By Devanshi Gupta

The COVID-19 pandemic highlighted a dire need to monitor the pathogens devastating public health around the world.

In response to it, the Rockefeller Foundation (RF) funded a project, Alliance for Pathogens Surveillance Innovations (APSI) – India to upscale SARS-CoV-2 genomic surveillance in India. This involved monitoring pathogens and analyzing their genetic differences to find the origin of new variants in different parts of India. The project put the processes in place for monitoring emerging SARS-CoV-2 variants and paving the way to develop advanced surveillance and warning systems for better pandemic preparedness and prevention.

A collaborative framework of multiple stakeholders working together to build a pandemic-proof future

APSI – India Phase I of the project focussed on SARS-CoV-2 surveillance by looking at water samples from wastewater treatment plants, open drains and air samples from hospitals and houses. Now they are geared up for Phase II. Beyond COVID-19, their work will focus on surveillance of other pathogens of public health concern in India, such as directly transmissible diseases like several respiratory and diarrhoeal diseases (i.e. virus borne- Rota/Astro viruses; bacterial borne- Vibrio cholerae, Staphylococcus and others) as well as, indirectly transmissible diseases like dengue and chikungunya. Scientists will study samples of wastewater that contain many disease-causing pathogens excreted through the faeces of patients, and survey microbes in the air, as they did during COVID-19.


The APSI-India consortium
The RF-supported Indian consortium currently consists of 4 distinct clusters (Bengaluru, Pune, New Delhi and Hyderabad) and will serve as nodes for expanding disease surveillance networks to other locations and satellite centres across the country. With the expansion of new sites to nearby districts and local villages, it will be easier to monitor the differential trends of disease epidemiology, and vector prevalence in these places.

Table 1: Collaborative network for each cluster with their respective partners

This consortium has developed clinical collaborative networks with hospitals, laboratories, academic institutions and technology partners to contribute towards obtaining clinical samples, setting up advanced surveillance platforms and incorporating microbial genome sequencing, wastewater-based detection and surveillance, enhanced bioinformatics, data analytics, and sharing pipelines.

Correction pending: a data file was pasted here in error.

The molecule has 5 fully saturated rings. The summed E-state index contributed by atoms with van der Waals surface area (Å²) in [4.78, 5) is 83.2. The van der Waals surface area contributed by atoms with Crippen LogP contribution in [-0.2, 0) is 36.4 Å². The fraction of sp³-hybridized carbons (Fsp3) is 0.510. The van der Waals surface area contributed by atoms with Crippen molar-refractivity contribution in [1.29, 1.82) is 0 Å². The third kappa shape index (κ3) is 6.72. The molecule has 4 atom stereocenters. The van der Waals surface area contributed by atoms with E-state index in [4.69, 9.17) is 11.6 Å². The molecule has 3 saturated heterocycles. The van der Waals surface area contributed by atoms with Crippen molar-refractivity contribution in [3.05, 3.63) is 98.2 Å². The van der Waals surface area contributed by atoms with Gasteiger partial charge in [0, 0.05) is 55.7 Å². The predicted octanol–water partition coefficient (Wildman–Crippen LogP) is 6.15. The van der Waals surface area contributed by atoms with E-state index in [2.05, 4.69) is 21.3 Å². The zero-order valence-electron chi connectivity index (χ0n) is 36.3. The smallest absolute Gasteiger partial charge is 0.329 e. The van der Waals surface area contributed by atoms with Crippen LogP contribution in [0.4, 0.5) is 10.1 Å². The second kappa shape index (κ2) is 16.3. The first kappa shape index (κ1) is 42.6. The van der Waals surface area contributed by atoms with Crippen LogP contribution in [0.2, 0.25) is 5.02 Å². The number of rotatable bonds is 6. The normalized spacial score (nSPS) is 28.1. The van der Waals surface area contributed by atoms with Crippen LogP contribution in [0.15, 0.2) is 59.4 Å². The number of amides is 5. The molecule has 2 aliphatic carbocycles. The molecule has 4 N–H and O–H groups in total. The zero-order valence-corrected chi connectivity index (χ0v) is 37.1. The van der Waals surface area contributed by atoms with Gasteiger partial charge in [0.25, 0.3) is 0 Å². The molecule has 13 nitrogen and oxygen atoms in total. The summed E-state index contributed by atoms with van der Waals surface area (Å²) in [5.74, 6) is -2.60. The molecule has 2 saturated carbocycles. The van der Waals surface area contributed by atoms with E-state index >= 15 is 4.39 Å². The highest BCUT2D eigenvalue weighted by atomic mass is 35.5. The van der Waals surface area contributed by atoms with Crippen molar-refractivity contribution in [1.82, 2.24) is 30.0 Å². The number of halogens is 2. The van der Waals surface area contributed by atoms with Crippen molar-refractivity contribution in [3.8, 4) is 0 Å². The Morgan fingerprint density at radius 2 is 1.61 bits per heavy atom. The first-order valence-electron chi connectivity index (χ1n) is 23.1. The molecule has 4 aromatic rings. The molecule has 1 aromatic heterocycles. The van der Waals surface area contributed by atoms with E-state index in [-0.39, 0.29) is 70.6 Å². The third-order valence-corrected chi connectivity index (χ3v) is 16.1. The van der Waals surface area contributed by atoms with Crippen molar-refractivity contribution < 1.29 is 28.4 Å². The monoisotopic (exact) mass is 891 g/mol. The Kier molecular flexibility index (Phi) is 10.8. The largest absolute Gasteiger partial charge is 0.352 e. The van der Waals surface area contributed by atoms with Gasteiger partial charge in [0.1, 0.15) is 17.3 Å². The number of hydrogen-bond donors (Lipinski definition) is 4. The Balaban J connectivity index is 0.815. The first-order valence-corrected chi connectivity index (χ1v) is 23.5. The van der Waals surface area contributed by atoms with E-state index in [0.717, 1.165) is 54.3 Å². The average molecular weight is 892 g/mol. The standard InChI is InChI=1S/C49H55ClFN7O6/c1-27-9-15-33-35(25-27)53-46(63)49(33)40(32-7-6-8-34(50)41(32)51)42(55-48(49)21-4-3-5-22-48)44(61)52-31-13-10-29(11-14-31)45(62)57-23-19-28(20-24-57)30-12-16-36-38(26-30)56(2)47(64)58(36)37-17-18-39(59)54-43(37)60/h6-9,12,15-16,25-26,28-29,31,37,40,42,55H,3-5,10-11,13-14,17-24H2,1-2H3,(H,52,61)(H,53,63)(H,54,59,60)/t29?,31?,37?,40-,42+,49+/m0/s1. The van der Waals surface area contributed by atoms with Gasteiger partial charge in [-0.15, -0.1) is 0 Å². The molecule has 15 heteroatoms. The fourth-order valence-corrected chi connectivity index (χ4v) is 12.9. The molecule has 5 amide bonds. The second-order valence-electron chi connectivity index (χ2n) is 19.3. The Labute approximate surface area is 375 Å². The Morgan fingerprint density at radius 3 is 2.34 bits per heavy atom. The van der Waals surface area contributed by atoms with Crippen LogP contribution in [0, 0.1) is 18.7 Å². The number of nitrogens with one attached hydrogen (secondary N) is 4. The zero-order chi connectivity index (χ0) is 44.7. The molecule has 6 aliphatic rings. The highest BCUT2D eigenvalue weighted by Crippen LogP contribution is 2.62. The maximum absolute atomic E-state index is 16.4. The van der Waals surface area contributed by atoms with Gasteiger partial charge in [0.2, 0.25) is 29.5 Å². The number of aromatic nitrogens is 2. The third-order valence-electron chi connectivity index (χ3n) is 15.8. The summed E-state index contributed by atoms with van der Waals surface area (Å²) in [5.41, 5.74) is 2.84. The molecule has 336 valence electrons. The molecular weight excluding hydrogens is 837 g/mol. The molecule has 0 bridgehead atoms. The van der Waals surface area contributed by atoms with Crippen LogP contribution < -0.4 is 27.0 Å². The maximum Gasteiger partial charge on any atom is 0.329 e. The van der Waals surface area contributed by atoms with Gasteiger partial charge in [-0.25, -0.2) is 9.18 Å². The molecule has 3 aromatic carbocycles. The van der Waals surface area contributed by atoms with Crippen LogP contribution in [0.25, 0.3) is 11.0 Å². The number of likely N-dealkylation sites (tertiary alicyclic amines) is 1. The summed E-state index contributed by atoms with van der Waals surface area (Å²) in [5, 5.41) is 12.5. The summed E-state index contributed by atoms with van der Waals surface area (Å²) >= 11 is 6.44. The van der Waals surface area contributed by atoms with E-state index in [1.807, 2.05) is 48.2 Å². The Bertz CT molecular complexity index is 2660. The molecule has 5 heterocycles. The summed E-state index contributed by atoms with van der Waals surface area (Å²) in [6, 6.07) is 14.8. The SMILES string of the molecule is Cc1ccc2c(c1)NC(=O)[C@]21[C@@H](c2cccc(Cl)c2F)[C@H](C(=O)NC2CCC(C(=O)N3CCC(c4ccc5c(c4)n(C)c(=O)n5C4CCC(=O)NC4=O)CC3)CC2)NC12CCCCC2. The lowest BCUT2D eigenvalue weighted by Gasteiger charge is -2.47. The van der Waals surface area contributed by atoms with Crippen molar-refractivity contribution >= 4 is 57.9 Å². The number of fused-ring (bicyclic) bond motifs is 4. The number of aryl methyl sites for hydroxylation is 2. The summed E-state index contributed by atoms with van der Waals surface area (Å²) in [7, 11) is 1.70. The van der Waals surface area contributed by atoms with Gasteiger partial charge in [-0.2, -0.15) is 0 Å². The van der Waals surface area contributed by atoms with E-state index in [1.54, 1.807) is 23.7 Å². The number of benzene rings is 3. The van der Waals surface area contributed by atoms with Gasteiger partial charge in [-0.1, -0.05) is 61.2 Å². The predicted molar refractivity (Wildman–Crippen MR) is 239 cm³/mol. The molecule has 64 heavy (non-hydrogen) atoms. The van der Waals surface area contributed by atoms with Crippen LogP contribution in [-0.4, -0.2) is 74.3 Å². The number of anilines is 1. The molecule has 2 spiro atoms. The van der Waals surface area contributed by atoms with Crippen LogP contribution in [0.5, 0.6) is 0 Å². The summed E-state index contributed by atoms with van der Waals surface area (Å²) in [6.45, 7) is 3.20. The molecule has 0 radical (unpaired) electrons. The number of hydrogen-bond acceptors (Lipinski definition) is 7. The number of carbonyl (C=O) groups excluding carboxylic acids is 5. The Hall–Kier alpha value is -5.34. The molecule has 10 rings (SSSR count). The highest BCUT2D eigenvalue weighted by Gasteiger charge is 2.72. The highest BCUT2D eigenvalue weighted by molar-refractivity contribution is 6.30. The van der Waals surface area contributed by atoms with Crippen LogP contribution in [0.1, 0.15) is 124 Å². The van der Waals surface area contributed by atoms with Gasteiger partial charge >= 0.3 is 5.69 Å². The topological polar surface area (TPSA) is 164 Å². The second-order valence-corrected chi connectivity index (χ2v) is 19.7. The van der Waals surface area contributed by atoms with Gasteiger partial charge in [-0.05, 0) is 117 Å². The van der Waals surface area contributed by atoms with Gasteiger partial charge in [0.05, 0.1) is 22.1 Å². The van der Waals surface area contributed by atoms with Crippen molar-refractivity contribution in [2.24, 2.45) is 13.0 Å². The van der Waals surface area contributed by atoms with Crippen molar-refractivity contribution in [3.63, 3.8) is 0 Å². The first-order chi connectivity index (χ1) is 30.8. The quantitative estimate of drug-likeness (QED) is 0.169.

Role of different partners of APSI-India
Phase II will have significant involvement of research, clinical and technology partners to work with each other.

The clinical partners will work towards establishing pathogen surveillance in patients with infectious diseases to help correlate with the data obtained from environmental and wastewater surveillance.
The research partners will utilize DNA/RNA-next-generation-sequencing-based approaches for capturing the existing diversity of pathogens in a sample (clinical/environmental). The collected data will be analyzed across multiple parameters to build a model for specific disease spread such as the host’s gender and age, the pathogen’s genetic diversity and transmission cycle, the environment’s anthropogenic disturbance, and levels of vector load.

The technology partners are expected to help develop low-cost molecular diagnostics and point-of-care devices, reagents, and kits for creating a disease surveillance network. This will allow better documentation and analysis of the scale of pathogenic infections and disease spread.


Antimicrobial Resistance
Along with infectious disease surveillance, there is a need to study the crisis raised by anti-microbial resistance (AMR). WHO has identified India as the hotspot of emerging antibiotic resistance owing to the excessive use of antibiotics in both farming animals and plants, and among humans.

In this project, the scientists will monitor additional locations for sampling such as hospital outlets. The partnering hospitals will provide both samples, from patients and their drainage systems to map disease and AMR burden.

Molecular bio-techniques like whole-genome sequencing-based approaches will be developed for detecting AMR genetic elements present in the hospital and environmental bacterial isolates. The development of dedicated PCR amplicon sequencing for routine surveillance of selected AMR genetic elements in hospital and environmental samples will also be performed.


Connecting with stakeholders
While the ongoing efforts to mitigate the prevalence of infectious pathogens in the ecosystem is happening, it is equally important to educate and inform people about these efforts. For this, there will be outreach activities, training programs and workshops for citizens, especially the young people of India, and medical students and targeted communications and discussions with policymakers to encourage more states to engage in the initiative.

APSI will partner with the Superheroes Against Superbugs (SaS) initiative for AMR outreach. In addition, each participating institute will deploy its science communication vertical towards the cause.
Through these partnerships, the APSI-India initiative aims to set up comprehensive surveillance of pathogens in selected parts of the country. This would be the first step for disease control and elimination. The analyses of their load and variants would assist in enabling an action against them via the right technologies as well as policies.

APSI-India initiative aims to set a framework for multiple stakeholders to come together, address a commonly identified problem and work together towards responding effectively to existing challenges and future outbreaks.